Eye Anatomy

The structure of the mammalian eye owes itself completely to the task of focusing light onto the retina. All of the individual components through which light travels within the eye before reaching the retina are transparent, minimising dimming of the light. The cornea and lens help to focus (converge) light rays onto the retina. This light causes chemical changes in the photosensitive cells of the retina, the products of which trigger nerve impulses which travel to the brain.

Light enters the eye from an external medium such as air or water, passes through the cornea, into the first of two humours, the aqueous humour. Most of the light refraction occurs at the cornea which has a fixed curvature. The first humour is a clear mass which connects the cornea with the lens of the eye, helps maintain the convex shape of the cornea (necessary to the convergence of light at the lens) and provides the corneal endothelium with nutrients. The iris, between the lens and the first humour, is a coloured ring of muscle fibres. Light must first pass though the centre of the iris, the pupil. The size of the pupil is actively adjusted by the circular and radial muscles to maintain a relatively constant level of light entering the eye. Too much light being let in could damage the retina, too little light would be blinding. The lens, behind the iris, is a convex, springy disk which focuses light, through the second humour, onto the retina.

Light from a single point of a distant object and light from a single point of a near object being brought to a focus.
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Light from a single point of a distant object and light from a single point of a near object being brought to a focus.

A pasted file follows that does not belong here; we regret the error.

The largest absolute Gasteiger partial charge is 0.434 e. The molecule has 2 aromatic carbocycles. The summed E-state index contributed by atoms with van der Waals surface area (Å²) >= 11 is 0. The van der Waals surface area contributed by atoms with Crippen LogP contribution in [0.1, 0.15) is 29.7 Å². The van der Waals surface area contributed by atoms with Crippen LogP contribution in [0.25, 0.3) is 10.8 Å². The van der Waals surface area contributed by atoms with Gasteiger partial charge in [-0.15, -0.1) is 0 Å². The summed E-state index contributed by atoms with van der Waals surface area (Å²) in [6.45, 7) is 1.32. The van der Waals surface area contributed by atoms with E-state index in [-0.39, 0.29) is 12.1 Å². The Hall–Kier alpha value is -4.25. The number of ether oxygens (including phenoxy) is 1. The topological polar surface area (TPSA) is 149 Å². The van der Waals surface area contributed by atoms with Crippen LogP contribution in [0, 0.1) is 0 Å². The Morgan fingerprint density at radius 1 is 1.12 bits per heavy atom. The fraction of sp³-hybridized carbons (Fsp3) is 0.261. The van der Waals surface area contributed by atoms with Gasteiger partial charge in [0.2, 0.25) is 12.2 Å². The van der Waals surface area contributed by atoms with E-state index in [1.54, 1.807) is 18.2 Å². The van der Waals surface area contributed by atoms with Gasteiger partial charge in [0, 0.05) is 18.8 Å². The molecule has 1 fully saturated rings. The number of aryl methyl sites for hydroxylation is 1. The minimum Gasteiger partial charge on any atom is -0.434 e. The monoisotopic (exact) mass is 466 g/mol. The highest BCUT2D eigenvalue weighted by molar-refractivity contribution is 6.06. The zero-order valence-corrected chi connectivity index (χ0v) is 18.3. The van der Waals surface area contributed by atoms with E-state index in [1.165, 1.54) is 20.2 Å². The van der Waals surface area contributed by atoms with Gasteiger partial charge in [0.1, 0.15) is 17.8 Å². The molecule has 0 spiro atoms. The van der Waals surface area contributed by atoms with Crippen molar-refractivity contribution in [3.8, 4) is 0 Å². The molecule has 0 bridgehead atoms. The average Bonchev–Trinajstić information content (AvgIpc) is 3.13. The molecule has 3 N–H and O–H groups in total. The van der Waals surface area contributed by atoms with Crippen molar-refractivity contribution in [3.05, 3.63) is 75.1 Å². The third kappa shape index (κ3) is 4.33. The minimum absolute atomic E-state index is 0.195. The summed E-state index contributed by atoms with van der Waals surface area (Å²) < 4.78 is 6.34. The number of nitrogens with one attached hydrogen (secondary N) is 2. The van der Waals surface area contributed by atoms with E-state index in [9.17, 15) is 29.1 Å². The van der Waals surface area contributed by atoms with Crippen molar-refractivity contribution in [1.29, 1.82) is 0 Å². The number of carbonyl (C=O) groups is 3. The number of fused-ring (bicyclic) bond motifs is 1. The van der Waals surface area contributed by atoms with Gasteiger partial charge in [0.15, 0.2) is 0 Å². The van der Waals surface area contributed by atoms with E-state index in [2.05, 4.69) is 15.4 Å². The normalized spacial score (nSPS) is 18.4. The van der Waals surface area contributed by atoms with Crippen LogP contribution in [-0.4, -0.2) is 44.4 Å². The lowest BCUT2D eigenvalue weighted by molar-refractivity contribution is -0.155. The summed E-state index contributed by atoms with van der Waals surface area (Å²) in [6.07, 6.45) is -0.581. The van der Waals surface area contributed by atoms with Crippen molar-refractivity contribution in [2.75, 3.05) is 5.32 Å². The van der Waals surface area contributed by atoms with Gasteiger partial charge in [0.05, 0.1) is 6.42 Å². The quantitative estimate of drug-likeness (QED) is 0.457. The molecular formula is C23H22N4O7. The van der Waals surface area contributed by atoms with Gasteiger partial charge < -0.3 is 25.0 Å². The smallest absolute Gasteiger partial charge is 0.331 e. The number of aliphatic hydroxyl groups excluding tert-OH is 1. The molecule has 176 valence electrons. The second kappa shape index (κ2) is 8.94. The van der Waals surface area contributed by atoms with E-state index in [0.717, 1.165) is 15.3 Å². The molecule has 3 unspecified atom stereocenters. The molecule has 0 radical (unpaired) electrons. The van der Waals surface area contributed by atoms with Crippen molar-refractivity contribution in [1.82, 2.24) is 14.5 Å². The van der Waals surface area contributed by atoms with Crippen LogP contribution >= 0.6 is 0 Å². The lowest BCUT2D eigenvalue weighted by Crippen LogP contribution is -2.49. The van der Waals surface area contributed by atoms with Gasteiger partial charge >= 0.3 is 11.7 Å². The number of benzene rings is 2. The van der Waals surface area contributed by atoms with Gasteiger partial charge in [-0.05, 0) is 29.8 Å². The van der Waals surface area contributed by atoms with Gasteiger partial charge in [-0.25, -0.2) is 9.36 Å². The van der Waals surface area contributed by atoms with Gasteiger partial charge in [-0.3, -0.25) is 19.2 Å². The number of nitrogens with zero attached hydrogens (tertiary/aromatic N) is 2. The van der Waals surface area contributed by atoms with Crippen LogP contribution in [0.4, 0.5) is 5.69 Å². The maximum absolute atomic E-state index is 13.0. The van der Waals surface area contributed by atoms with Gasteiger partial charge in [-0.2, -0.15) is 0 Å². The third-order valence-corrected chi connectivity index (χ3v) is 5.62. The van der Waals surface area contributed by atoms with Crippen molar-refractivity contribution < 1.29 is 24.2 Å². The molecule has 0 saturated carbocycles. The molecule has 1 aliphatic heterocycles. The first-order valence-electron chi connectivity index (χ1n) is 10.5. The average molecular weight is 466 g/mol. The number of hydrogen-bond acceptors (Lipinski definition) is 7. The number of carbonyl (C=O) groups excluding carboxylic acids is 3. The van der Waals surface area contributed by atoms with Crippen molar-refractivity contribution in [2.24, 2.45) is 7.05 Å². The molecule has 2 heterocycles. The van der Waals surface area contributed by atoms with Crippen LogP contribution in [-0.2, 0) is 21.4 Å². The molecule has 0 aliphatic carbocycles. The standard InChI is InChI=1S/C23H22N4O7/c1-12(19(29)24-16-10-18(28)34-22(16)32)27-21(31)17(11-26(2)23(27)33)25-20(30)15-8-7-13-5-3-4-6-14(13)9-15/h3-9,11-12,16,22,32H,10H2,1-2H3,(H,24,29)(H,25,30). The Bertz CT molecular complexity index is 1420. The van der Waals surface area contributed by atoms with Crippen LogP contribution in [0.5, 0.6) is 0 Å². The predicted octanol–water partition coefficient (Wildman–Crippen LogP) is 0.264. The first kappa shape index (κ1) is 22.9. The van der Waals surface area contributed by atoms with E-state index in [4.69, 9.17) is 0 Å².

To clearly see an object far away, the circularly arranged ciliary muscles will pull on the lens, flattening it. Without muscles pulling on it, the lens will spring back into a thicker, more convex, form. As we age we gradually lose this ability to spring back, resulting in the inability to focus on nearby objects, which is known as presbyopia. There are other refraction errors arising from the shape of the cornea and lens, and from the length of the eyeball. These include myopia, hyperopia, and astigmatism.

On the other side of the lens is the second humour, the vitreous humour, which is bounded on all sides: by the lens, ciliary body, suspensory ligaments and by the retina. It lets light through without refraction, helps maintain the shape of the eye and suspends the delicate lens.

Wrapped around these tissues are three layers of tissue surrounding the vitreous humour. The outermost is the sclera which gives most of they eye its white colour. It consists of fibrin connective tissue and both protects the inner components of the eye and maintains its shape. On the inner side of the sclera is the choroid which contains blood vessels which supply the retinal cells with necessary oxygen and removes the waste products of respiration. The sclera and ciliary muscles contain blood vessels, the rest of the eye does not. The choroid gives the inner eye a dark colour, which prevents disruptive reflections within the eye. The inner most layer of the eye is the retina, containing of the photosensitive rod and cone cells, and neurons.